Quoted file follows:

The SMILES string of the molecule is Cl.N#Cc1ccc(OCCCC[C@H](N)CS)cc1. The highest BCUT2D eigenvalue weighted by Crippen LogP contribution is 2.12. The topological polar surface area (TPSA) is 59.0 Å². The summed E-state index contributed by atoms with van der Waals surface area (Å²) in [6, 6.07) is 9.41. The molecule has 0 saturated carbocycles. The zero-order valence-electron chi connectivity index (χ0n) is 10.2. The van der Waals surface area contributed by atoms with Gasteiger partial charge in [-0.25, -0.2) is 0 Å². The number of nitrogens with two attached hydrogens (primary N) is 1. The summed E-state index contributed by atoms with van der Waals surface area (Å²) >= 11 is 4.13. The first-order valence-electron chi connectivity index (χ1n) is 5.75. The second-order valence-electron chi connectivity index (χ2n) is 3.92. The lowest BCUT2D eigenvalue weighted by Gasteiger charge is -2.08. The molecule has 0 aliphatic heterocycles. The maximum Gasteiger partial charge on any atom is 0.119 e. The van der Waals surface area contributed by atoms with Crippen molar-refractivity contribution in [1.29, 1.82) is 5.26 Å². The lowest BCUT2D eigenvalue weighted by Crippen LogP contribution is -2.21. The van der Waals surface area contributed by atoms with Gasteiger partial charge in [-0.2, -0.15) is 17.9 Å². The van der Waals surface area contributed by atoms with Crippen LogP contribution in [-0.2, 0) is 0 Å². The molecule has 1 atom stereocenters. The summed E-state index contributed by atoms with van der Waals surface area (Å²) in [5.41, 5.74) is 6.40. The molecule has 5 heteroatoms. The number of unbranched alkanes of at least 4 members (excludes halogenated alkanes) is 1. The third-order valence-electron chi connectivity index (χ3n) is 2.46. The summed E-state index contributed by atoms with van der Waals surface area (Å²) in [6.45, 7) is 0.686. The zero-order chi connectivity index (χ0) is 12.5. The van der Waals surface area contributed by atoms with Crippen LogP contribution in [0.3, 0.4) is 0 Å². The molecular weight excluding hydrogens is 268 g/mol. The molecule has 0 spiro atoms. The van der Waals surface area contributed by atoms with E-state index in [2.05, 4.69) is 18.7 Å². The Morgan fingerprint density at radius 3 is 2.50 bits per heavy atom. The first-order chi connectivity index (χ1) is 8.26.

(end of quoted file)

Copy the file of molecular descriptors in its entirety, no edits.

The SMILES string of the molecule is Cl.N#Cc1ccc(OCCCC[C@H](N)CS)cc1. The highest BCUT2D eigenvalue weighted by Crippen LogP contribution is 2.12. The topological polar surface area (TPSA) is 59.0 Å². The summed E-state index contributed by atoms with van der Waals surface area (Å²) in [6, 6.07) is 9.41. The molecule has 0 saturated carbocycles. The zero-order valence-electron chi connectivity index (χ0n) is 10.2. The van der Waals surface area contributed by atoms with Gasteiger partial charge in [-0.25, -0.2) is 0 Å². The number of nitrogens with two attached hydrogens (primary N) is 1. The summed E-state index contributed by atoms with van der Waals surface area (Å²) >= 11 is 4.13. The first-order valence-electron chi connectivity index (χ1n) is 5.75. The second-order valence-electron chi connectivity index (χ2n) is 3.92. The lowest BCUT2D eigenvalue weighted by Gasteiger charge is -2.08. The molecule has 0 aliphatic heterocycles. The maximum Gasteiger partial charge on any atom is 0.119 e. The van der Waals surface area contributed by atoms with Crippen molar-refractivity contribution in [1.29, 1.82) is 5.26 Å². The lowest BCUT2D eigenvalue weighted by Crippen LogP contribution is -2.21. The van der Waals surface area contributed by atoms with Gasteiger partial charge in [-0.2, -0.15) is 17.9 Å². The van der Waals surface area contributed by atoms with Crippen LogP contribution in [-0.2, 0) is 0 Å². The molecule has 1 atom stereocenters. The summed E-state index contributed by atoms with van der Waals surface area (Å²) in [5.41, 5.74) is 6.40. The molecule has 5 heteroatoms. The number of unbranched alkanes of at least 4 members (excludes halogenated alkanes) is 1. The third-order valence-electron chi connectivity index (χ3n) is 2.46. The summed E-state index contributed by atoms with van der Waals surface area (Å²) in [6.45, 7) is 0.686. The zero-order chi connectivity index (χ0) is 12.5. The van der Waals surface area contributed by atoms with Crippen LogP contribution in [0.3, 0.4) is 0 Å². The molecular weight excluding hydrogens is 268 g/mol. The molecule has 0 spiro atoms. The van der Waals surface area contributed by atoms with E-state index in [2.05, 4.69) is 18.7 Å². The Morgan fingerprint density at radius 3 is 2.50 bits per heavy atom. The first-order chi connectivity index (χ1) is 8.26.